“Getting a Job: What HR Wants from You”
On Tuesday afternoon, eager undergraduate and graduate students gathered to get some very valuable information and insights from two experienced professionals in the field on how to nail those job interviews. The event was sponsored by Executives on Campus, Job$mart, and provided for some very practical and invaluable information that will not be found in your textbook. Our guest speakers included Nancy Liss, Business Partner of Global Human Resources, and Barbara Walters, President of The HR Advantage. Nancy Liss has over 15 years experience in global human resources and staffing experience in various job industries; Barbara Walters has 20 years experience in corporate human resources assisting companies become more profitable through organizations’ human capital.
So what exactly does HR want from us?
Let’s first start off with what not to do at a job interview before we perfect what we do.
A few top mistakes job seekers make at interviews:
- Preparation—this includes not familiarizing yourself with the company or even the position itself, in addition to not knowing enough about the company’s competition. This is crucial in order to establish yourself from your competitors, to set yourself apart, and to differentiate the company from everyone else
- Taking a position that just doesn’t suit you—so you say to yourself, “I don’t care what kind of internship or position I get, I’ll take any of them!” WRONG! If it doesn’t fit your personality or your values, it’s just not going to work. It’s like buying a pair of ill-fitting pants—sure, you can wear them once or twice, you can grin and bear it, but in the end you’ll toss them away just like you’ll leave the company or be dissatisfied. It’s just won’t work out.
- Salary negotiating—never show your cards first—it’s like a poker game. First off, if asked, start by telling the truth about your hourly wages/salary at past positions. Don’t lie about this—they will find out! It would be a terrible shame to lose a potential position because you fudged up some numbers about the past thinking they won’t look into it. They do, and it will come back to bite you in the butt if you’re not truthful.
Expectations—treat it like a blind date. “Let’s see if I’m the right person for the job and I’m sure you’ll make me an offer that will work for the both of us.”
On the application, be sure to put either “TBD” or “negotiable” so you don’t low-ball a potentially higher salary, or on the other end of the spectrum, so you don’t put a salary too high and knock yourself out of the final interview solely based on salary expectations.
Some Valuable Key Points:
- Have at least one résumé tailored specifically for each position and/or company you are applying to. For example, if you are specializing in two areas of study, such as Marketing and International Business, make one résumé for each major and use each one to apply accordingly. In addition, highlight key areas as shown in the job description and make these areas stand out in your résumé as well to show you are the best fit for the position
- Practice a stress interview (at the GCMC or with a colleague). These types of interviews ask you questions related to “how would you react in x, y, z type of situation?” For example, what would you say about your worst manager or professor? How would you handle a situation in which someone is yelling at you? What aspect of your work receives the most criticism? Hiring managers want to ensure that their potential employees can reason and get through stressful situations while under pressure without overreacting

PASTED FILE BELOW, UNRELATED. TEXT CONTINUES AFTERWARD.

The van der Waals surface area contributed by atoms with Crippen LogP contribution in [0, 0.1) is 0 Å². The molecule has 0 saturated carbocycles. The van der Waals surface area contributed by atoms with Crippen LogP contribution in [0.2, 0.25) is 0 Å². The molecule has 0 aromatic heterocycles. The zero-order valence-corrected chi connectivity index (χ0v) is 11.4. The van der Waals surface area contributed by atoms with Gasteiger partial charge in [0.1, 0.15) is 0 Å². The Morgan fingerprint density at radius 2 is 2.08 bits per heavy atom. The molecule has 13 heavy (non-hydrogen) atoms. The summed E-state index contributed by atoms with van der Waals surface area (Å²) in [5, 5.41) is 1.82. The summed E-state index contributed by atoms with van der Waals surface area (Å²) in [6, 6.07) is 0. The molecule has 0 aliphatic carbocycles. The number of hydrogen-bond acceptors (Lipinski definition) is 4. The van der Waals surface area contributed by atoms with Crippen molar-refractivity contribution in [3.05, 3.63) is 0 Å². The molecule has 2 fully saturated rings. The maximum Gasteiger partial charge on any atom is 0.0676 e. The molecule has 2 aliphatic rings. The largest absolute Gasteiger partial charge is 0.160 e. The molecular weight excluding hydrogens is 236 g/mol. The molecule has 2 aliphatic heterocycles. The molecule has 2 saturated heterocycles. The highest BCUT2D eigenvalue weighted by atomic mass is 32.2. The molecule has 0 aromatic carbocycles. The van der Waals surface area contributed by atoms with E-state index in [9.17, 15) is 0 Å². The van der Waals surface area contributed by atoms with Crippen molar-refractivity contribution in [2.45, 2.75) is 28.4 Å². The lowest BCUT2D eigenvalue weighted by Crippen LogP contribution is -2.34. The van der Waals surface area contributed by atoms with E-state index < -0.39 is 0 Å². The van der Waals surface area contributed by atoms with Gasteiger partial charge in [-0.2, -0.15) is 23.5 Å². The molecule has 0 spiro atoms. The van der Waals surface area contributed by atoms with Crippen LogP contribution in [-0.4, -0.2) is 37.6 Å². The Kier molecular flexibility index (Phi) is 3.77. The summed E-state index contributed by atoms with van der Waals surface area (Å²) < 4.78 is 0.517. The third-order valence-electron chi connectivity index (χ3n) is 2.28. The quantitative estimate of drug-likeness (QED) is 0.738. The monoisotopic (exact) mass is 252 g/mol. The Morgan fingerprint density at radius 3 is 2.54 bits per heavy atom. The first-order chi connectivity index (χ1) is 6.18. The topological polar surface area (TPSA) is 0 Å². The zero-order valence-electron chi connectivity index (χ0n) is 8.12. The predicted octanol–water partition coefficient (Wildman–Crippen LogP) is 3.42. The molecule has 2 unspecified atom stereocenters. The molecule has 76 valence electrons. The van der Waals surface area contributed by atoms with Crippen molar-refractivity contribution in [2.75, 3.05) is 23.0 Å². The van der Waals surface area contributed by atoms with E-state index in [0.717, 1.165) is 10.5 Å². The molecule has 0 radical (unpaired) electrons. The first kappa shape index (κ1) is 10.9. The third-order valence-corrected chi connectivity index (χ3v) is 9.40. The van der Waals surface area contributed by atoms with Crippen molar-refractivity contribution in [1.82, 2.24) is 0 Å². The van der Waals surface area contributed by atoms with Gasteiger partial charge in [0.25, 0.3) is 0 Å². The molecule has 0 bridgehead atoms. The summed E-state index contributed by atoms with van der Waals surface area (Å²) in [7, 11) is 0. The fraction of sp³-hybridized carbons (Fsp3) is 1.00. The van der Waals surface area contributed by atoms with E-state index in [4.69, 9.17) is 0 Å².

- The ever-dreaded “tell me about yourself” question. Be sure to rehearse three key points about yourself that relate to the job description. Remember, this is your time to shine. Make it worth it. Sell yourself. Convince them you are the best fit for the position at that specific company. Prove it to them.
- Don’t start networking at the point at which you’re looking for a job. Start looking early. You’re already late if you’re just getting started when you need to have a job or internship. The earlier the better. Start building those contacts.
- “You must close the sale.” What does this mean? At the end of an interview, you must conclude with a closing sentence. Something along the lines of, “From everything that I have seen and heard, I would really love this position. What happens next?” Be sure to get follow-up details, such as, after how long will they contact you? Is there a follow-up interview? Will the follow-up interview be in a group? You get the idea. And always send a thank you e-mail after every interview, so be sure to get business cards from those that interview you.
Food for thought: People spend an average of 20 seconds reading a résumé. That’s it!
Check out these links:
http://www.wordle.net–see your résumé depicted graphically. Wordle.net creates “word clouds” out of the text that you copy and paste into their site, so you can copy the text from your résumé, cover letter, or any other document for that matter. Very interesting actually. You can visually see most frequently used words and phrases in bold and larger letters, and see if these are the terms you want emphasized or not. Wordle.net allows you to rearrange the design, layout and colors, but the first half of it is very useful in designing your résumé and cover letter. Are you getting across what you want potential employers to know about you?
http://www.vistaprint.com–Free business cards?! Almost—just pay for shipping! Pick from a limited number of designs and only pay for shipping. Just one tiny catch—don’t hold me to this, but apparently to get the shipping only business cards, the vistaprint logo appears on the back of the card. Still a bargain though. They have great designs and layouts. Check it out.
Hope this information helps, and good luck on your networking and job searching.